FRANCISTOWN: Curiosity knows no bounds-that is what transpired after an attorney representing an accused person who pleaded guilty to manslaughter asked the judge Wednesday.
The attorney, Charles Tlagae, was representing Teko Bareki, 44, who without malice aforethought killed his uncle, Letang Mbunyane, 64, during a traditional beverage drinking spree at Jamataka village in the Central Administrative District of Botswana on May 27 in 2005. After Tlagae finished his submissions on plea in mitigation, he out of curiosity asked Justice Barnabas Nyamadzabo what the courts in the country were doing to make sure that the positive messages that are contained in the judgements that the courts churn out week in and week out reach their intended audience especially the communities where serious offences such as murder and manslaughter had occurred.
Outlining his reasons for having asked Nyamadzabo the question, Tlagae said it is commonplace that the courts always pass stiffer sentences that they say will act as deterrents to would-be offenders. Tlagae stated that on the contrary, serious offences continue to increase in Botswana.
He however, added that due to financial constraints and not everyone having access to the media (broadcasting, publishing, and the internet) amongst other reasons, to read, watch or listen to the judgements that the courts pass, the offences still persist. In response, Nyamadzabo said in the past, circuit courts (courts that sit in more than one place in a judicial district) used to conduct cases in places where offences occurred so that members of the community in the countryside could appreciate Court processes and judgements that the courts pass. Nyamadzabo however, said that the practice was stopped in 2008 following the introduction of the new High Court rules.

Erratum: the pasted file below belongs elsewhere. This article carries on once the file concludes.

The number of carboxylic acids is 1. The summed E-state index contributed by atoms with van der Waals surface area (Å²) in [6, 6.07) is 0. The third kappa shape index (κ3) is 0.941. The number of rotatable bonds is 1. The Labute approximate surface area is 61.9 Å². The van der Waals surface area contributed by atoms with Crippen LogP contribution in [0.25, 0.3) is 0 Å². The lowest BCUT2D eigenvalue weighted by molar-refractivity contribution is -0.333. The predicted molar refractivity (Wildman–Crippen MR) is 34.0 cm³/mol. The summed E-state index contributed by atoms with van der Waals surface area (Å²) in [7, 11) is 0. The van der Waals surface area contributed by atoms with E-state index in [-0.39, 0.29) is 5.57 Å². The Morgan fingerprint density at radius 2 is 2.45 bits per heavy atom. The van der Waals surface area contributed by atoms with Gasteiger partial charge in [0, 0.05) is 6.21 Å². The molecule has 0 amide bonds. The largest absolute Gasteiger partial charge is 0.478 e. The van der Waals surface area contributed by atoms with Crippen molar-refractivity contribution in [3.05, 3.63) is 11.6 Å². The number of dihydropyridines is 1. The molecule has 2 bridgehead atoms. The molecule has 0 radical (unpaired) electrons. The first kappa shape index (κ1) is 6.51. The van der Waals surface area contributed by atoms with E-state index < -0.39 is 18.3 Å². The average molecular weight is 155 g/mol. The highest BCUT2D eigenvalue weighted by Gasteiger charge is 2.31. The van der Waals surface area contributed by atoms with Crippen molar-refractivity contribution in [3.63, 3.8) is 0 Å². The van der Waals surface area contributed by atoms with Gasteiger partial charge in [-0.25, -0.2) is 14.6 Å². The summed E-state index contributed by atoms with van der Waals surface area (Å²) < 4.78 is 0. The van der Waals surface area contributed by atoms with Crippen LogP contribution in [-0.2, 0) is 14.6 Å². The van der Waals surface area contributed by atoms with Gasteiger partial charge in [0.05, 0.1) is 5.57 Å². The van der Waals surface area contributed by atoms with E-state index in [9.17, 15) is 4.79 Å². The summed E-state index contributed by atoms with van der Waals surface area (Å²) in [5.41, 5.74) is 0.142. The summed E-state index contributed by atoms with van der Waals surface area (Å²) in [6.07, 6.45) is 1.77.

On the positive side, Nyamadzabo stated that the Administration of Justice (AoJ) is still looking at the issue of taking the courts to communities where crimes have allegedly been committed resources and other logistical issues permitting. The judge was in agreement with Tlagae that taking the courts to the communities will go a long way in reducing the rising numbers of serious crimes in the country. This however, does not mean that circuit courts in the country have stopped altogether. According to some AoJ sources who are not authorised to speak to the media, judges sometimes go to Maun and other places to preside over matters.
The AoJ sources however said that the circuit courts are not widely used as they were in the past. Speaking to Mmegi after the court session, Tlagae said that taking the courts to the people will boost public education efforts about the consequences of criminal activities which may lead to their decrease.